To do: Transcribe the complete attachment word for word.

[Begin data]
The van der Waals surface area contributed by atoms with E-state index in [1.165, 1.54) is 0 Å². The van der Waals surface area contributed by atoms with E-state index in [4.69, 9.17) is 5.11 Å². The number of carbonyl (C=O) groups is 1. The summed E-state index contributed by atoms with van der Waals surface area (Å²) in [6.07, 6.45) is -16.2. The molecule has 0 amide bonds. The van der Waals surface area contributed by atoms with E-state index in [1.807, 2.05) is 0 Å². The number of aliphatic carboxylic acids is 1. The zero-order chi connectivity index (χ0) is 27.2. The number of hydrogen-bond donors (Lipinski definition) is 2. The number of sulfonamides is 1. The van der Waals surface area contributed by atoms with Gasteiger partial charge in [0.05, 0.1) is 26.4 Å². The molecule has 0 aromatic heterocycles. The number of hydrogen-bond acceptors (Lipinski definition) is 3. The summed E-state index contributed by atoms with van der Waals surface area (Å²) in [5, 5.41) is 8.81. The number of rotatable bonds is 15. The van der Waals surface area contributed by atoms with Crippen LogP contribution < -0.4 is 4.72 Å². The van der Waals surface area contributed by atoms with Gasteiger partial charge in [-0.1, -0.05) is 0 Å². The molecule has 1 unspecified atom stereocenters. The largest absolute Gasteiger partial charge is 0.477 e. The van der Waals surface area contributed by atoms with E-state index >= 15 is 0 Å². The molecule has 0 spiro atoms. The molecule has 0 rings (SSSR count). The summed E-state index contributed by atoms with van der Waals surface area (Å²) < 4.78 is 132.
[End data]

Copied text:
The van der Waals surface area contributed by atoms with E-state index in [1.165, 1.54) is 0 Å². The van der Waals surface area contributed by atoms with E-state index in [4.69, 9.17) is 5.11 Å². The number of carbonyl (C=O) groups is 1. The summed E-state index contributed by atoms with van der Waals surface area (Å²) in [6.07, 6.45) is -16.2. The molecule has 0 amide bonds. The van der Waals surface area contributed by atoms with E-state index in [1.807, 2.05) is 0 Å². The number of aliphatic carboxylic acids is 1. The zero-order chi connectivity index (χ0) is 27.2. The number of hydrogen-bond donors (Lipinski definition) is 2. The number of sulfonamides is 1. The van der Waals surface area contributed by atoms with Gasteiger partial charge in [0.05, 0.1) is 26.4 Å². The molecule has 0 aromatic heterocycles. The number of hydrogen-bond acceptors (Lipinski definition) is 3. The summed E-state index contributed by atoms with van der Waals surface area (Å²) in [5, 5.41) is 8.81. The number of rotatable bonds is 15. The van der Waals surface area contributed by atoms with Crippen LogP contribution < -0.4 is 4.72 Å². The van der Waals surface area contributed by atoms with Gasteiger partial charge in [-0.1, -0.05) is 0 Å². The molecule has 1 unspecified atom stereocenters. The largest absolute Gasteiger partial charge is 0.477 e. The van der Waals surface area contributed by atoms with E-state index >= 15 is 0 Å². The molecule has 0 spiro atoms. The molecule has 0 rings (SSSR count). The summed E-state index contributed by atoms with van der Waals surface area (Å²) < 4.78 is 132.